The Investment Scientist

Tax Advantaged Investing

Posted on: June 18, 2021

Recently, Dimensional Fund Advisors (DFA,) a mutual fund company whose funds I use a lot for my clients, replaced its Tax-Advantaged US Core 2 Equity Fund DFTCX with an ETF DFAC. In this article, I will explain how a mutual fund can achieve tax-advantaged status, and I will further explain how it is even more advantageous to move to an EFT.

A mutual fund is simply a pooled investment vehicle. Many folks’ money is pooled together in the fund, and the fund manager invests it. As a fund investor, you may still hold the fund and therefore there is no realization of capital gains on the portfolio level. But on the fund level, there are still capital gains because of trading. These gains are passed down to each individual investor, and they must pay taxes on them. This is despite the fact that they have not sold the fund. 

A tax-aware fund manager can reduce this tax burden on the fund’s investors by trading less, especially by deferring the realization of gains. That’s why a fund’s turnover is an indicator of a fund’s hidden cost. The higher the turnover, the higher the transaction costs and tax burden. 

Over time, however, a tax-advantaged mutual fund will have so many unrealized gains in it that it could be forced to realize gains when some investors withdraw money. The realized gains will be distributed to all investors regardless of whether they withdraw money or not, resulting in earlier taxation of buy-and-hold investors. 

This is where an ETF can help. Unlike a mutual fund, an ETF does not distribute fund-level trading gains, thereby removing the early taxation issue. The mechanism they use to do that is a bit too elaborate for this short article. Suffice to say that an EFT is more tax-advantageous than an otherwise identical mutual fund.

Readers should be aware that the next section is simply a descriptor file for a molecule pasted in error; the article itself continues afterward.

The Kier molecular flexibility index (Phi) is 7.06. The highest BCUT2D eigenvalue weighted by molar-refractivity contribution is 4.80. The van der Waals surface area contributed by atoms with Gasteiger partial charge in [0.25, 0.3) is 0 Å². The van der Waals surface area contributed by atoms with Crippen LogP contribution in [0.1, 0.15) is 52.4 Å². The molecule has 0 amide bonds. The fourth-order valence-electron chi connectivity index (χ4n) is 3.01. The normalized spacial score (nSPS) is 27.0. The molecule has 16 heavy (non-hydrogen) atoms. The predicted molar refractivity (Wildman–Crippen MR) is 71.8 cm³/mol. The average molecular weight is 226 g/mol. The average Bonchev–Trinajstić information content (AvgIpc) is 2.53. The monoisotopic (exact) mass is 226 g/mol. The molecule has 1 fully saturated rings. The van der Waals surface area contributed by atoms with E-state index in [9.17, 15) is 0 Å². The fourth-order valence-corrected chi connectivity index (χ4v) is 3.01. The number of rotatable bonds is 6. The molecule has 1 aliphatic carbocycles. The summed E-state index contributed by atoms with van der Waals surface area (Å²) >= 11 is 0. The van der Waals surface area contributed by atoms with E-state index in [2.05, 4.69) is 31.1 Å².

Why didn’t I move all mutual funds to EFTs then? Well, there is the issue of transaction costs, but the biggest issue is that nearly all of my clients have huge unrealized gains in their mutual fund positions. Selling these funds and buying identical ETFs (assuming they exist) would automatically result in capital gain realization and taxation. That’s why I have been extremely cautious.

Luckily, DFA is here to help. They will now replace some of their funds with identical ETFs. Since this is considered a securities exchange, it is not a taxable event, meaning there is no capital gain realization and taxation!

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Author

Michael Zhuang is principal of MZ Capital, a fee-only independent advisory firm based in Washington, DC.

Twitter: @mzhuang

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